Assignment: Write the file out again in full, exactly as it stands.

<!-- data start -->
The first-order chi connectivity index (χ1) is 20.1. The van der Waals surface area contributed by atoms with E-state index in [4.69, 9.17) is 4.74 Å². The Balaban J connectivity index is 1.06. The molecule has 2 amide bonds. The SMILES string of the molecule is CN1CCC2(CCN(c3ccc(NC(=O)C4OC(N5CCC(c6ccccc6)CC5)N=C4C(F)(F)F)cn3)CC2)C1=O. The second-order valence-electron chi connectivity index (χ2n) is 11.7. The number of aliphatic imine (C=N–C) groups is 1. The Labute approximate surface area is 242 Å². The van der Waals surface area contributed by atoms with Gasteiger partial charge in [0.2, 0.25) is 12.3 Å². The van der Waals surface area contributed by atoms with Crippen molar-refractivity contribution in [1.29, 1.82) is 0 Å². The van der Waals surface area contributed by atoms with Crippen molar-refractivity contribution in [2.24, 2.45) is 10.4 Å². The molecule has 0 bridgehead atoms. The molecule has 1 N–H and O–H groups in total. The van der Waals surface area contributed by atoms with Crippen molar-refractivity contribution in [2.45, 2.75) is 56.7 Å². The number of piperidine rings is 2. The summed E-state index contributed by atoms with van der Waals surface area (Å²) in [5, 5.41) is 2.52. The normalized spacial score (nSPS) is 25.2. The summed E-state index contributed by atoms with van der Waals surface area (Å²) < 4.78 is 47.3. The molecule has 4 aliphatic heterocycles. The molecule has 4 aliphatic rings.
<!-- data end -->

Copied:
The first-order chi connectivity index (χ1) is 20.1. The van der Waals surface area contributed by atoms with E-state index in [4.69, 9.17) is 4.74 Å². The Balaban J connectivity index is 1.06. The molecule has 2 amide bonds. The SMILES string of the molecule is CN1CCC2(CCN(c3ccc(NC(=O)C4OC(N5CCC(c6ccccc6)CC5)N=C4C(F)(F)F)cn3)CC2)C1=O. The second-order valence-electron chi connectivity index (χ2n) is 11.7. The number of aliphatic imine (C=N–C) groups is 1. The Labute approximate surface area is 242 Å². The van der Waals surface area contributed by atoms with Gasteiger partial charge in [0.2, 0.25) is 12.3 Å². The van der Waals surface area contributed by atoms with Crippen molar-refractivity contribution in [1.29, 1.82) is 0 Å². The van der Waals surface area contributed by atoms with Crippen molar-refractivity contribution in [2.24, 2.45) is 10.4 Å². The molecule has 0 bridgehead atoms. The molecule has 1 N–H and O–H groups in total. The van der Waals surface area contributed by atoms with Crippen molar-refractivity contribution in [2.45, 2.75) is 56.7 Å². The number of piperidine rings is 2. The summed E-state index contributed by atoms with van der Waals surface area (Å²) in [5, 5.41) is 2.52. The normalized spacial score (nSPS) is 25.2. The summed E-state index contributed by atoms with van der Waals surface area (Å²) < 4.78 is 47.3. The molecule has 4 aliphatic heterocycles. The molecule has 4 aliphatic rings.